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Discussion Starter · #1 ·
Ive been looking at a rough country 2 inch body lift as well as a 2 inch spacer suspension lift by rough country. is this a good idea because the whole thing will cost around $225. Im not looking to do any extreme off-roading just light trail riding. Is rough country a legitimate company and is this a good way to get 4 inches of lift.
 

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4wheelcustoms has a 2.25" Skyjacker budget boost lift with the hydro shocks for $229, then if you add a 1.25" body lift, that would give you 3.5 inches.

Back in Sept I installed the 2.25" Skyjacker BBL with hydro shocks, I'm very pleased with the Hydro shocks, I also added the .75" Isolator pads in the front, that gave me alittle more hight in front. The 33x12.50x15 GoodYear Duratracs that I got actually measured 32x11.50x15, I went with Dick Cepek DC2 wheels with a backspacing of 3-5/8", so I don't have any problems rubbing control arms or spring perches, there's pics on my profile
 

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Discussion Starter · #4 ·

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I have the Rough Country 2.5'' suspension lift. 2 years and not one problem. Alittle rust on the shocks, but only surface stuff. Not a bad setup for under $300.
 

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Discussion Starter · #6 ·
im thinking about saying screw it and getting the 4 inch skyjacker kit for $540
 

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so u only have a 2 inch lift total on you jeep because i really like the height on yours
Thanks....

Yes... Just a 2" Teraflex BB kit that I paid $130 from Summit Racing. I did get driveline vibes with this install.. every Jeep is different, some do... some don't. Easy fix was a t-case drop and later swapped it out for a 1" MML.

I got the 31" A/T tires of Craigslist for $100... they came with rims that didn't fit my Jeep ( didn't want them anyway) and sold the rims for $100 a week later.:punk:

im thinking about saying screw it and getting the 4 inch skyjacker kit for $540
Now that you are thinking 4" of suspension lift, you need to realize that more money will have to be put into it than just a 4" lift.

At 4", you need to start thinking SYE (Slip Yoke Eliminator) kit and new CV (actually a Double Cardin) shaft. This combination is in the $400-$500 range which is the recommended setup for a 4" suspension lift and larger. Some get away with just a t-case drop or a 1" MML... but don't count on that.

Running a SYE with new CV shaft also requires you to adjust your driveline angle to operate vibe-free.... you CANNOT do this without adjustable upper control arms.... that is another $200-$300.

Now a 4" lift will easily clear 33's... gonna purchase new meat now...hmmm

furthermore....your gearing may not work for this very well... and that depends on manual or auto trans at that point as a contributing factor. This could run around $1000 or better for a regear.

It's all coming together now... the more you do... the more you do....

Just getting your 'budget' lift into perspective for you....:angel:
 

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Yea, it might be simpler to go with a good 2" or 3" suspension lift (springs and shocks) like OME, BDS, or Savvy and a 1.25" BL/MML.
 

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Discussion Starter · #9 ·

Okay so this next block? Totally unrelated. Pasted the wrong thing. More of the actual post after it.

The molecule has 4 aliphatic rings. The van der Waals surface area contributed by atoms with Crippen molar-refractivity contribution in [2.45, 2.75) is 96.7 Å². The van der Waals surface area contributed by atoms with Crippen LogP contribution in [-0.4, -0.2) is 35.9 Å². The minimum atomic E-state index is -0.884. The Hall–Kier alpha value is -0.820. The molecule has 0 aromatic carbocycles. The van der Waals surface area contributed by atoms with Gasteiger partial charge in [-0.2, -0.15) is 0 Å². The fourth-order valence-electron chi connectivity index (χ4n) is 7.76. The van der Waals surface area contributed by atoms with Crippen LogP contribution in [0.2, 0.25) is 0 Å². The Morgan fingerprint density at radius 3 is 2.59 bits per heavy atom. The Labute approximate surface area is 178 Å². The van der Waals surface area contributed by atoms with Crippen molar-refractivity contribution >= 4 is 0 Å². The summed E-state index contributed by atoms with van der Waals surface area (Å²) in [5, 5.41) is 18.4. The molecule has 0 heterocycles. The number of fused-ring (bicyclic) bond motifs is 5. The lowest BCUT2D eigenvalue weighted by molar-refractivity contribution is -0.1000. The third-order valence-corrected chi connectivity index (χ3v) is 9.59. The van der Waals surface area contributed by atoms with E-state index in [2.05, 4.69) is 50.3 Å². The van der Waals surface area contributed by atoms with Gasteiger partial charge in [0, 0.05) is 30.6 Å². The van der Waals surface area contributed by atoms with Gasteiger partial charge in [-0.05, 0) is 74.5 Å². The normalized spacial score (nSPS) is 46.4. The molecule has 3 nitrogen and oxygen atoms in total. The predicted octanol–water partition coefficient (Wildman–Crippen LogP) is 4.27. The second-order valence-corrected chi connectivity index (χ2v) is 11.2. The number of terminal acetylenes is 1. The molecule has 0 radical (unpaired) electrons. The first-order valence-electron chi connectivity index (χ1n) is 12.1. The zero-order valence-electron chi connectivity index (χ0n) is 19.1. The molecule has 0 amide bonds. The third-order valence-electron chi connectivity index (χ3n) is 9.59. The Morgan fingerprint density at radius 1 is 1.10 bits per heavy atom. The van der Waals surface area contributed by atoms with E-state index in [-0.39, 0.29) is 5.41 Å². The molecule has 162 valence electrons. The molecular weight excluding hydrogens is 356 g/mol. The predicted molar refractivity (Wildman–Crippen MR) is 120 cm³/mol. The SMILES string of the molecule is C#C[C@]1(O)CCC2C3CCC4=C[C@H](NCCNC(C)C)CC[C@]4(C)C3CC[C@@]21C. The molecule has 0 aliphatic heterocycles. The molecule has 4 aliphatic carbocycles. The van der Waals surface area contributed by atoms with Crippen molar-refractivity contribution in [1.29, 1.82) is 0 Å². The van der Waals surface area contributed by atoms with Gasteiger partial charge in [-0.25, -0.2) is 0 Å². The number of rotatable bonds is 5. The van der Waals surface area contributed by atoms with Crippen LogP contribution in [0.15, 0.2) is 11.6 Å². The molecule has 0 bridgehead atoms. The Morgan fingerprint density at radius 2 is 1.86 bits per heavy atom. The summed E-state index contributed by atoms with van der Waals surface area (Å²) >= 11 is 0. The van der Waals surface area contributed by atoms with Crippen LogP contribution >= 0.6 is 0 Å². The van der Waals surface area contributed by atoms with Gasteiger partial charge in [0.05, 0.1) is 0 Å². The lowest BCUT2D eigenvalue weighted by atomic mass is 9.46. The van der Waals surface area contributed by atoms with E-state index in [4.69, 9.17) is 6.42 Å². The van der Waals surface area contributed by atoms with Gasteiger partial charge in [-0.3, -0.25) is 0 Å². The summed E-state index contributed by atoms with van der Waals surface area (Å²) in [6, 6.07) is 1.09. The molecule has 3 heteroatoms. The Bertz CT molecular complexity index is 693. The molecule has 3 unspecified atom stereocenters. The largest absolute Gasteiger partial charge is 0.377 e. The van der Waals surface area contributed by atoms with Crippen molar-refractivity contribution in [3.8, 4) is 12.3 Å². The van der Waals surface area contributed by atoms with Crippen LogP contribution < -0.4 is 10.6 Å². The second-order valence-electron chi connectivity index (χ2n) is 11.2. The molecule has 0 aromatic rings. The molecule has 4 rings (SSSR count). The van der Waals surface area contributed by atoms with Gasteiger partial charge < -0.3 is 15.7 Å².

I appreciate the break down I'm prob just gonna do the 2" teraflex lift like yours. I was just curios because I'm new to all this lift stuff and didn't realize how expensive it actually is.
 

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no problem... research and read a lot.... get your head full of knowledge to help make wise decisions to anything you approach for your Jeep. It's better to wait and learn then jump in and do things twice and three times over until its right. I've learned in the past the hard way. Patience is tough when the money is even tougher to come by...
 

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Welcome! Getting started with a lift is really something that needs to be research thoroughly, because there is a lot involved that you don't actually think about until the process gets underway. 4" of lift is a lot more then you might think.



That's a Zone 4" suspension lift on 35s, gaining about 4.5". That kit alone was $500 and it was fairly complete. But once I've gotten started, I'm well over a few thousand invested. I've also done a SYE/CV kit ($500), Tom Wood front driveshaft ($275), adjustable rear uppers ($250), Ford 8.8 axle ($1000), JKS front trackbar ($200). The tires were $1200 and my front fenders were $160 :eek: It's not that I'm trying to plug my Jeep, but a lot of this stuff came after I planned on getting a 4" lift. Budget kits will include transfer case drops and MML lifts, but those are band-aids for problems that you're going to encounter later on. Some of these things (trackbar and driveshaft) only came after I put the lift on and suffered from vibrations I didn't have the proper ability to address. Budget kits come with rear trackbar reposition bracket, and may have you redrilling the front trackbar bracket - which I, as many others, have found to be trouble as the bolt loosens up the hole.

Lifting a Jeep really does cost a lot of money, and I love the way mine rides, looks, and performs off-road. But it wasn't cheap and I've put a ton of hours to get it the way I want. The stock Dana 35 axle isn't up to the task of oversize tires, and I blew my pinion gear running simply on 31s on the highway. Let me know any questions you may have, regardless of what you're looking to do because I want to make sure that your happy in the long run with your equipment regardless if it's a mud-hog or a street queen.
 
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